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Can you talk about that more? My gut tells me that adaptive cruise control, just like cruise control, is focusing on MPH instead of MPG.

I like to use Sport when I'm merging onto the freeway, EV when I'm on a straightaway in traffic (no temptation to accelerate), and Eco everywhere else. I did try my daily commute in both Eco and normal. 48 MPG normal, 52 MPG Eco. My commute is 30 miles one way and very hilly.
I've tested and found that ACC on highway does change the battery charging profile. With ACC from speeds of 52-68 I've noticed that the car in normal will charge to 80%, switch to EV, and discharge back to 40%. It will even hold EV beyond the blue section of the power band. It's a very repetitive cycle that yields better gas mileage than the standard, ev engagement system, during my testing, I've noticed at least a 3mpg higher average with ACC versus manual speed control.

Generally I use ECO for 45 mph or slower, roads.
Normal for 55+ highway.
Sport is only used situationally, either for forced battery charging, or when I need the Powa!!!
 
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Are there any situations in which you prefer to use/select EV mode?
Absolutely, especially when I know the route well. I've managed several 5-6 mile drives in the 100+ mpg area using traffic circles, and 30mph roads with long descents to my advantage.

I'll force EV mode when I have battery built up, especially after a cold start where a few traffic lights killed my mpg average.

I also use it for acceleration as well, say from a red light to 40mph, and switch back off to eco when conditions seem appropriate. I don't use it however when I am in traffic, or if I am concerned with terrain. My goal is to only have the ICE running while the vehicle is moving. It hurts on the inside when I pull up to a light and the engine is still running because the battery got so depleted.
 
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I was driving normal all the time because I was tired of having to floor it all the time like in ECO but I've gone back to Eco for the mileage. I just switch between sport and eco.......
Page 467 of the my downloaded owners manual states; "The ECON mode helps you improve your fuel economy by adjusting the performance of the climate control system and the accelerator pedal response." Looks like your experience might fit in the "..adjusting.. the accelerator pedal response" area?

I've been doing pretty much what Wifey'sInsight says below. However I'll also push the SPORT button about a mile prior to a major hill climb, to build up the battery before I get there. (A stronger battery seems to yield lower prm during the climb!!) Often I'll push SPORT again to turn it off 3/4 of the way up the hill, and even push EV on (if 3-4 bars are available) for the final push to the top.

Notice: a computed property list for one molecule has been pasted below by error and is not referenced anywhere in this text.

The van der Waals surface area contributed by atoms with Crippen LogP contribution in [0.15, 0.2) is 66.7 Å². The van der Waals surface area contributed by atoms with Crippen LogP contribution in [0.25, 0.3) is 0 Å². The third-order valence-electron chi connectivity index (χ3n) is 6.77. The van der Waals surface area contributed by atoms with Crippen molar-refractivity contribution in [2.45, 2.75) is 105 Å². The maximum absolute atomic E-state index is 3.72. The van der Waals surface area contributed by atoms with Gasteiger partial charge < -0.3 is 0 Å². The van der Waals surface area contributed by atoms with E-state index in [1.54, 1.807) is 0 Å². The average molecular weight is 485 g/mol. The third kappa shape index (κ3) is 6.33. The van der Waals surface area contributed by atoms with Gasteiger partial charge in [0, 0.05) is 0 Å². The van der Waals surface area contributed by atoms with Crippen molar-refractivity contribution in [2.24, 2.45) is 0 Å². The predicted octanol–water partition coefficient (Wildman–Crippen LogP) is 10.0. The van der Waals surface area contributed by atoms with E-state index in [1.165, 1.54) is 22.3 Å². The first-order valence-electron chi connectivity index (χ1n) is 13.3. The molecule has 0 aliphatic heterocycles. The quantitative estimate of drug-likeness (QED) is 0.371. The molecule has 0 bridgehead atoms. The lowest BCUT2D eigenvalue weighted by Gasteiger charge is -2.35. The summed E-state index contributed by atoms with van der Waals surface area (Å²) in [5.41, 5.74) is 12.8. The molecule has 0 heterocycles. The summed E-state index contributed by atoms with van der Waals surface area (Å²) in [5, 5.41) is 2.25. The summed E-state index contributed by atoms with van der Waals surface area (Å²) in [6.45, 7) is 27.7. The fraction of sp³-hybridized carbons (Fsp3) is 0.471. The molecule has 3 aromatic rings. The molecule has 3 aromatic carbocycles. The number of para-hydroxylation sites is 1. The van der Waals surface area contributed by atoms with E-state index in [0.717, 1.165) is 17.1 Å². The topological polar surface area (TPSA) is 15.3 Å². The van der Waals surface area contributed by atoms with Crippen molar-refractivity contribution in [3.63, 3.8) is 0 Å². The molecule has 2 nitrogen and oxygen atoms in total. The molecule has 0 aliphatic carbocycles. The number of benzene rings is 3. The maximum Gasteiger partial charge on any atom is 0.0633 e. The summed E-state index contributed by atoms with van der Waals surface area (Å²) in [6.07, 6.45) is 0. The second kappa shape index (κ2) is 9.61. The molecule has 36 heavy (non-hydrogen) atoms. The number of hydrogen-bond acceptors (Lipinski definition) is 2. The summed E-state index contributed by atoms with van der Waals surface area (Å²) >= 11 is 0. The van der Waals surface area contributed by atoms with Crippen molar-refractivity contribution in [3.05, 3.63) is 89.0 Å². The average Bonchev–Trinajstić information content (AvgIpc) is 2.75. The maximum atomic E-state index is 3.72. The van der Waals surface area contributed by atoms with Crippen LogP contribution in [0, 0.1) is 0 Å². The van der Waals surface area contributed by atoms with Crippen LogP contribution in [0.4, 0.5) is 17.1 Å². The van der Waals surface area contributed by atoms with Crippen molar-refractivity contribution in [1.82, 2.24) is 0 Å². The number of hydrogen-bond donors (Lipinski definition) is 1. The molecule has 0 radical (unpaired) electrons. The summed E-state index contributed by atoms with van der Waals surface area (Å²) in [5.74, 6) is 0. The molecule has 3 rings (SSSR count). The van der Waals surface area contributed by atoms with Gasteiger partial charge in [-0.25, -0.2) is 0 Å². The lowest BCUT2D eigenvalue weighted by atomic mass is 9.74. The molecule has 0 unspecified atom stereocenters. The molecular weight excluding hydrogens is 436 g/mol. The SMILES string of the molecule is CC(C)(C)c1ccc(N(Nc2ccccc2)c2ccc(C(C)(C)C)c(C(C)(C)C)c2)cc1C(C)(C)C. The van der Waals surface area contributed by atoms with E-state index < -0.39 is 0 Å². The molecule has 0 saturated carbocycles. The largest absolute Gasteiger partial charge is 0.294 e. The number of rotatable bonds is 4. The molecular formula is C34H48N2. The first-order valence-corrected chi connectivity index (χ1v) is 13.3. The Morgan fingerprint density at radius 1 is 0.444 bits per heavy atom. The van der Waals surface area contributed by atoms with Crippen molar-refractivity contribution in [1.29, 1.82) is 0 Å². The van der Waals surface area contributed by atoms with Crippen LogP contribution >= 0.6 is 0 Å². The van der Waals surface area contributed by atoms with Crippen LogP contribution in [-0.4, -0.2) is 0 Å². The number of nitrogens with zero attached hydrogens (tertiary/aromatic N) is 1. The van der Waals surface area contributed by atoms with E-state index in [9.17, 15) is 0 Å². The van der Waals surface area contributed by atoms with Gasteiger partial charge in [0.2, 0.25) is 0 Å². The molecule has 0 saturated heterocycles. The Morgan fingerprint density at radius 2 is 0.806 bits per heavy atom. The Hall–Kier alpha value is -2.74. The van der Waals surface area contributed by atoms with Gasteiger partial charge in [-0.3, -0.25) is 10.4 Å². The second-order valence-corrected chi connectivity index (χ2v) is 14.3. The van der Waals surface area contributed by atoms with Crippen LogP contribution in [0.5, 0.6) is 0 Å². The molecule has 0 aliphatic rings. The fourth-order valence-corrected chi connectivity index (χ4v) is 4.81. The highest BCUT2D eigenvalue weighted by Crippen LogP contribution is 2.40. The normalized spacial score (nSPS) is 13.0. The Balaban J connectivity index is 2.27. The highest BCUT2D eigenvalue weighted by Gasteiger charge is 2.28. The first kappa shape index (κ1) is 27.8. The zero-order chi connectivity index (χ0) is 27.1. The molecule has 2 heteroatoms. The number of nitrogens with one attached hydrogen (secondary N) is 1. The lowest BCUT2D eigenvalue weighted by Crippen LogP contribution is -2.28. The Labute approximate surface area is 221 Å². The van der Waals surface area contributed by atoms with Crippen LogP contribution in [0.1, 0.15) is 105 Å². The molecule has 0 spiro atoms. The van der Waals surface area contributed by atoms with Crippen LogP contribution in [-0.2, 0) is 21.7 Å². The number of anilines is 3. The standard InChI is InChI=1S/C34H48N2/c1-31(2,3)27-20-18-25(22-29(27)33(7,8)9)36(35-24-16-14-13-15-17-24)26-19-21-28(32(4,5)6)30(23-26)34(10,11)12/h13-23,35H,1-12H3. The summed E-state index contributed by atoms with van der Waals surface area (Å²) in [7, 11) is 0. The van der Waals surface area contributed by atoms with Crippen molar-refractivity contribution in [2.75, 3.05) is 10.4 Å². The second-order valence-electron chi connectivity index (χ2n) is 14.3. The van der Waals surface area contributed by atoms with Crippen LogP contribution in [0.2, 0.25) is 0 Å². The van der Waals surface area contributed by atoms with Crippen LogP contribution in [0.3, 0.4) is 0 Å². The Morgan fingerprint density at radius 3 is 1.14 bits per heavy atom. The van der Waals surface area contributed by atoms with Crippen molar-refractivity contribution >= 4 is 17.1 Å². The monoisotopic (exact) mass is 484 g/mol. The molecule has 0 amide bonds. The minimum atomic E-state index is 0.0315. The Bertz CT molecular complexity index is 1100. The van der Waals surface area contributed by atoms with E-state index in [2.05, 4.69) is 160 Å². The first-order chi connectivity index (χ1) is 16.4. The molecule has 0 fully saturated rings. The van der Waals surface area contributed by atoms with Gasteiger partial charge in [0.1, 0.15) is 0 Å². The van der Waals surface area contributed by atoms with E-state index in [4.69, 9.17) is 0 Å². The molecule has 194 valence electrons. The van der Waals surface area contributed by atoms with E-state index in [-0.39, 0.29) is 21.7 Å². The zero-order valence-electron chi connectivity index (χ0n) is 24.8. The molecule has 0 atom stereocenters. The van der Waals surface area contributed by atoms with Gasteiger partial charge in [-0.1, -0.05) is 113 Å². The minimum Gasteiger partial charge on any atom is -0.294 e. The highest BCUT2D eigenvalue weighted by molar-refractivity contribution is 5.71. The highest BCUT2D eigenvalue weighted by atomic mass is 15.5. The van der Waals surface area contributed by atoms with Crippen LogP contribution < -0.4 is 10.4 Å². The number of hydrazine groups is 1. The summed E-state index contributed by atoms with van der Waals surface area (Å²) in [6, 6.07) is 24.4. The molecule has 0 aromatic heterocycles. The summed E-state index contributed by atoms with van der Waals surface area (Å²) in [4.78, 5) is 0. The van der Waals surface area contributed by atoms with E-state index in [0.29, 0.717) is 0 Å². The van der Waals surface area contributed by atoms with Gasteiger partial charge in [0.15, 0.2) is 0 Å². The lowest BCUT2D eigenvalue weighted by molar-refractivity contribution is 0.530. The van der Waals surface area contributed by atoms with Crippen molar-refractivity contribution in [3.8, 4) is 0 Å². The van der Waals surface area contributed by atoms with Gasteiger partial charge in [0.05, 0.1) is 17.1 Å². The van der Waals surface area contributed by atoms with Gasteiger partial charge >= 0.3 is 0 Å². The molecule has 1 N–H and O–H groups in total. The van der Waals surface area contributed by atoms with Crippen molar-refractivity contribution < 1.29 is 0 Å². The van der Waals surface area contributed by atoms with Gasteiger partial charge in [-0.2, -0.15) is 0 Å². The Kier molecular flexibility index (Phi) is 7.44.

Generally I use ECO for 45 mph or slower, roads.
Normal for 55+ highway.
Sport is only used situationally, either for forced battery charging, or when I need the Powa!!!
 

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Absolutely, especially when I know the route well. I've managed several 5-6 mile drives in the 100+ mpg area using traffic circles, and 30mph roads with long descents to my advantage.

I'll force EV mode when I have battery built up, especially after a cold start where a few traffic lights killed my mpg average.

I also use it for acceleration as well, say from a red light to 40mph, and switch back off to eco when conditions seem appropriate. I don't use it however when I am in traffic, or if I am concerned with terrain. My goal is to only have the ICE running while the vehicle is moving. It hurts on the inside when I pull up to a light and the engine is still running because the battery got so depleted.
I'm doing the same!!! .... 3-4 bars is enough to "force''' EV. If there is a flat stretch as part of a long hill climb I'll try to force EV off - ICE on, for low rpm battery charging - anticipating the next "leg" of the hill climb.
 

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I know I've posted about it before, but Sport mode use for me is 99% about battery charging.
 

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2019 Honda Insight EX (White Orchid Pearl)
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I was driving normal all the time because I was tired of having to floor it all the time like in ECO but I've gone back to Eco for the mileage. I just switch between sport and eco. I have found that hills can be a mpg killer. My commute to work which is overall downhill I get high 50s to 60 and back home in the 40's.
I do like the acceleration from a complete stop. That little jump gets past many of the gas powered folks.
I do sport mode sometimes to switch to the correct lane after I get the green light. It's fun and I don't have to worry about people speeding up fast enough to prevent me from doing the lane change majority of the time. (Not possible in a Prius :p)

You will get use to the ECO gas pedal feel if you use it more often. I didn't like the slow lag like feel initially until I forced myself to use it more. Driving in ECO will retrain your lead foot and reward you with better MPGs. :smile_big: